Silent Spring and Modern Environmentalism: A Fable for Tomorrow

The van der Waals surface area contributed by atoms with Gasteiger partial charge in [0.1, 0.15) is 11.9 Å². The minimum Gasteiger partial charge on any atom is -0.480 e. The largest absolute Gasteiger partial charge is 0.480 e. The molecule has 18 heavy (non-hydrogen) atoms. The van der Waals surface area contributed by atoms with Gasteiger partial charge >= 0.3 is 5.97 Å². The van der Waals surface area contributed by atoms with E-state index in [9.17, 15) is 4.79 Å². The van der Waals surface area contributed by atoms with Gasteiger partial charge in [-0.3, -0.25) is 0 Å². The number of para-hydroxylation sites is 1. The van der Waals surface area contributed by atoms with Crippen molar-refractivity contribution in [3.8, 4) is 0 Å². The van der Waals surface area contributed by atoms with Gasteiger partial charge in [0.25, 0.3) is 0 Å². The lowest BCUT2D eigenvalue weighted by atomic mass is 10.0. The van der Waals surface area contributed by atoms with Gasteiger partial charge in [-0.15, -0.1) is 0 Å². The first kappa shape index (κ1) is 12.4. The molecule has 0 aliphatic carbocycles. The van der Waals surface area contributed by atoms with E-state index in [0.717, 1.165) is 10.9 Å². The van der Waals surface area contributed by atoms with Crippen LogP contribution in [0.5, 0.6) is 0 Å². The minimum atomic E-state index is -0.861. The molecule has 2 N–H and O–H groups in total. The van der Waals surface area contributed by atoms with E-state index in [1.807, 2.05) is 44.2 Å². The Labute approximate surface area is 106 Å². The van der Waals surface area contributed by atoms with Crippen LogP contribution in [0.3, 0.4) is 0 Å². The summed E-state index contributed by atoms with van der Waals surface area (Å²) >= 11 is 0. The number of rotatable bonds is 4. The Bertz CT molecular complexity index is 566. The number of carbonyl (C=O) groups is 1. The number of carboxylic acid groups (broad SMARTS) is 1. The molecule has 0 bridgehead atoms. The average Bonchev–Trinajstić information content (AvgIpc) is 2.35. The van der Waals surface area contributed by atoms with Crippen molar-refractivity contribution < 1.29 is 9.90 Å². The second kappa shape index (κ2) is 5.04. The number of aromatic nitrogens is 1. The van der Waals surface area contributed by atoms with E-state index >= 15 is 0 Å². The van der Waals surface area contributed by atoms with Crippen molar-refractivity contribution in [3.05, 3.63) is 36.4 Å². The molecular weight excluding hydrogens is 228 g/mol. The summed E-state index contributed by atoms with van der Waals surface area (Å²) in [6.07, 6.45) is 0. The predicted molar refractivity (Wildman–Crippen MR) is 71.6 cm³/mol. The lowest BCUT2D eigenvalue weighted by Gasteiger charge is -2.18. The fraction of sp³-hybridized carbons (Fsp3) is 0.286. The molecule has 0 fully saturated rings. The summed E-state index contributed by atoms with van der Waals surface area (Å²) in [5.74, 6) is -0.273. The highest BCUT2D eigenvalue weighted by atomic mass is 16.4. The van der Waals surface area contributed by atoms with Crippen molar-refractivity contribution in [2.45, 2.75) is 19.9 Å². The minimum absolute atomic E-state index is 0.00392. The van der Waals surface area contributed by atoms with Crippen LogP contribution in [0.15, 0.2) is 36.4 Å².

Published in 1962, Rachel Carson’s Silent Spring is credited as being one of the first books that took the chemical industry head-on, critiquing the environmental orthodoxy of its time[1]. Its poetic use of language sought to properly engage the general public in environmentalism for the first time. For this, Silent Spring received raucous applause from environmentalists and has since never been out of print [2]. But what made its content so compelling? And, as we reflect on the six decades that have passed since its publication, what impact has Silent Spring had on how we think about conservation today? Over the next 2 articles, we will begin to answer these questions. However, to properly understand Silent Spring, we first need to understand the period in which it emerged.